On a road trip from Cambridge to California, two MIT students, Nic (Brenton Thwaites) and Jonah (Beau Knapp), along with Nic’s girlfriend Haley (Olivia Cooke), start getting harrassed by a hacker who previously destroyed one of their school projects. But these guys are just as smart as their antagonizer, who goes by the online handle Nomad. While he’s able to spy on them via their own laptops, they’re able to pinpoint his location in the middle of the Nevada desert.
One quick detour later, and the trio arrives at a spooky, desolate shack in the middle of nowhere. The place is scary and remote enough to make you think “ Wolf Creek!”, climb back inside your car and drive away like Speed Racer. But the two guys are determined to find out who Nomad is and why he has targeted them, so they carefully sneak into the house while Haley waits in the car. Soon, the screaming starts.
That’s all you’ll get here: The Signal is only the second feature directed by William Eubank (the first was 2011’s little-seen Love) and although the film’s plentiful twists have been written about and spoiled since it premiered at the Sundance Film Festival, its turns of plot are so unexpected that the picture is best approached cold.
Eubank, a former cinematographer, gives the $4 million production a glossy, big-budget sheen that at first seems incongruous with its slasher-horror aura, but eventually proves to be a perfect fit for what’s to come. Working with editor Brian Berdan, Eubank also uses split-second flashbacks (some of them near-subliminal) to fill us in on details without having to force his characters to spout exposition, such as Nic’s early stage of multiple sclerosis, which is never directly addressed in the film even though he uses braces to walk.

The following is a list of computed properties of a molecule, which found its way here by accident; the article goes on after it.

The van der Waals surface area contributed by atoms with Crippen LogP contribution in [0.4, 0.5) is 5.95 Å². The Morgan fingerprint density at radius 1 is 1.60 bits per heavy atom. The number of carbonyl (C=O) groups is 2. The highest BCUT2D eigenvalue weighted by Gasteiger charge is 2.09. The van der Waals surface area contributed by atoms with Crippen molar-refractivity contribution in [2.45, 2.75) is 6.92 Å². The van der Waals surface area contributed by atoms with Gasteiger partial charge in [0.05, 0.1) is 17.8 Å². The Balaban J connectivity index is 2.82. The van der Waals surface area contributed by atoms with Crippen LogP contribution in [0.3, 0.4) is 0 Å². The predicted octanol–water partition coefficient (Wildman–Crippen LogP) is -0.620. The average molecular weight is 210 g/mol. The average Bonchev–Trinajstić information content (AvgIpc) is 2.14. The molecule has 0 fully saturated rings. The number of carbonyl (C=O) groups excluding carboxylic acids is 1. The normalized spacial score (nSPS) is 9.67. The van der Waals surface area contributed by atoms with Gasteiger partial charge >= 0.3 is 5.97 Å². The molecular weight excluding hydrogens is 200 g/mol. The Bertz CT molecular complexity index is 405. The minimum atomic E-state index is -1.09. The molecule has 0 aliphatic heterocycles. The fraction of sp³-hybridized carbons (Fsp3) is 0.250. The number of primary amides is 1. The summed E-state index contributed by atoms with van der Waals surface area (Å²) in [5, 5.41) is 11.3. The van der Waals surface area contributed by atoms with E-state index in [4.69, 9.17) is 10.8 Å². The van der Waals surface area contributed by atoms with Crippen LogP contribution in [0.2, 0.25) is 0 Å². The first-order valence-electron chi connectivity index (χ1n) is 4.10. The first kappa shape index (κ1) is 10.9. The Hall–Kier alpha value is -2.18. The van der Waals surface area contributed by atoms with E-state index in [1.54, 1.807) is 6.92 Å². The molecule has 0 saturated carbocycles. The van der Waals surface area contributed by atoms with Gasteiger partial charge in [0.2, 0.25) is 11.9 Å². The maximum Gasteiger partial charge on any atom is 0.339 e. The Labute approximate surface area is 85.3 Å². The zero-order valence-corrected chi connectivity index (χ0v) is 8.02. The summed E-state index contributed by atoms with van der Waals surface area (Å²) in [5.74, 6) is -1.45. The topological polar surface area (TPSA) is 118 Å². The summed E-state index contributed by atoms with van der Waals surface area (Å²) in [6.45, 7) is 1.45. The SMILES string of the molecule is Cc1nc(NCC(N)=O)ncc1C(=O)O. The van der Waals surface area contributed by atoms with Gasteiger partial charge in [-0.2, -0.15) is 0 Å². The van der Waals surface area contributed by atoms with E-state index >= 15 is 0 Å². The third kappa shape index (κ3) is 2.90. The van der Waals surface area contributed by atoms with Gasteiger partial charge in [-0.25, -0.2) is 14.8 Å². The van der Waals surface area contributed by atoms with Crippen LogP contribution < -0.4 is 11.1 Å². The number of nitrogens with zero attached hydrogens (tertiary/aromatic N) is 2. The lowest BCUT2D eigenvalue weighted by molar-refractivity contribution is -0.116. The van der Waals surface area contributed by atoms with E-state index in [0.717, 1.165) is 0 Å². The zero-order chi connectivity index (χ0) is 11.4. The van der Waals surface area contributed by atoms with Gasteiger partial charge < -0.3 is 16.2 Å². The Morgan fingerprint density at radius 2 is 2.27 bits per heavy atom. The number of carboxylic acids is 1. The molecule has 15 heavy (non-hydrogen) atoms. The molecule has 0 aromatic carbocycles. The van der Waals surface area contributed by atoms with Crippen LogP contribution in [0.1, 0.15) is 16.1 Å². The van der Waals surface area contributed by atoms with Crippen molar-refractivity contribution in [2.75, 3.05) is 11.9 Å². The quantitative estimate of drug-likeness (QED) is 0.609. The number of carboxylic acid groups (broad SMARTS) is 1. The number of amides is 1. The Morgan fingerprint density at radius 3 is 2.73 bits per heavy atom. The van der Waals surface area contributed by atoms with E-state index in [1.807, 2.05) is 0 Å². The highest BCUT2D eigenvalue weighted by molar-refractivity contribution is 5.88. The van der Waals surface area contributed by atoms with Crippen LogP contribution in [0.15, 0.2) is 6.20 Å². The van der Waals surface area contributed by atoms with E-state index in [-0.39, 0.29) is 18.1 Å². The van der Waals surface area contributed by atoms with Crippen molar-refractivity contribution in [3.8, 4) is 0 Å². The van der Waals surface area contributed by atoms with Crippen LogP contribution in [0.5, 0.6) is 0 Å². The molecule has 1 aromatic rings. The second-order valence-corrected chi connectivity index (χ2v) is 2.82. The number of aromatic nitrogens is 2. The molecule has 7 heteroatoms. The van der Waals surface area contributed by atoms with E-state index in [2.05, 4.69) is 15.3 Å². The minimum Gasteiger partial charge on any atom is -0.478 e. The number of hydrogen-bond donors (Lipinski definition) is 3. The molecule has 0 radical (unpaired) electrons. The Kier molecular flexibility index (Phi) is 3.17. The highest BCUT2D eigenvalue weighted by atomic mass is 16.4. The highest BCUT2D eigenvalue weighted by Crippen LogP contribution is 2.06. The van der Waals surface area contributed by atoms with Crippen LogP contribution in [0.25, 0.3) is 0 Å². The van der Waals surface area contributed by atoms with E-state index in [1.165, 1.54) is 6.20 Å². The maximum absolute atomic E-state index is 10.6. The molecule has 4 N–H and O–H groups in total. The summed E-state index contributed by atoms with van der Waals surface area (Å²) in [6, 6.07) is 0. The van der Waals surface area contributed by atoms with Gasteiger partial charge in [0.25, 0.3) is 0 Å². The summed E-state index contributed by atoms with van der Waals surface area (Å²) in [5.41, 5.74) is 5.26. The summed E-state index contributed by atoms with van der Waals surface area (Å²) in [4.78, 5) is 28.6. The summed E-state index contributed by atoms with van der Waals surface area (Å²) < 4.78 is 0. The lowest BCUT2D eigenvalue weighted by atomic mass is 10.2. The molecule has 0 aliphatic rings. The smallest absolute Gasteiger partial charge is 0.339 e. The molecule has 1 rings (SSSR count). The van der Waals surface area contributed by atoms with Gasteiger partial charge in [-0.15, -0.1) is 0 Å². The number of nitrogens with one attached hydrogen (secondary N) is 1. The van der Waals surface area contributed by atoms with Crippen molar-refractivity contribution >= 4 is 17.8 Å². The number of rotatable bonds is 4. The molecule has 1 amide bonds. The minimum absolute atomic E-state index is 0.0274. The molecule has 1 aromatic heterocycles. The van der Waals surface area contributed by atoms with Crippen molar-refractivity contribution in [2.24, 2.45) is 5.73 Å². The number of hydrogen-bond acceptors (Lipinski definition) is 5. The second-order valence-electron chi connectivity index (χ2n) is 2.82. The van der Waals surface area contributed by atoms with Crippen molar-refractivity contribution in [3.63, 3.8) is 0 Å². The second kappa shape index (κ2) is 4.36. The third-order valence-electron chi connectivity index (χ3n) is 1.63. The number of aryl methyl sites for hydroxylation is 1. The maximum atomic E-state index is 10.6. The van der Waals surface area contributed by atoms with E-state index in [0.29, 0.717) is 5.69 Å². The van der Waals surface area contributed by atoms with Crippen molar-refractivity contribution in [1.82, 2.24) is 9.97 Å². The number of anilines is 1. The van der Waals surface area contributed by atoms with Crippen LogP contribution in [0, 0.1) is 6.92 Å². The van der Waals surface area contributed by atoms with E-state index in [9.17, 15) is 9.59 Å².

The Signal, which was written by Eubank and David Frigerio, has an uncommon respect for the viewer, allowing us to fill in the gaps as the characters’ curious dilemma worsens, and the movie gradually shifts from horror to something different. Thwaites, a rising star who played Prince Charming in Maleficent and who has three other high-profile films pending release, is forced to play a wide range of emotions, from terror to fury, serving as our surrogate as Nic makes his way through this mind-bending narrative maze.
The Signal is too ambitious for its own good: The movie is built on shells of ideas and concepts that haven’t been fully thought out, and once it’s over, the movie collapses the more you think about it. But even if it winds up as a heap of nonsense, The Signal is still a pleasure to watch — a well-acted, beautifully shot and audacious stab at originality and daring in a genre that too often sticks to formula.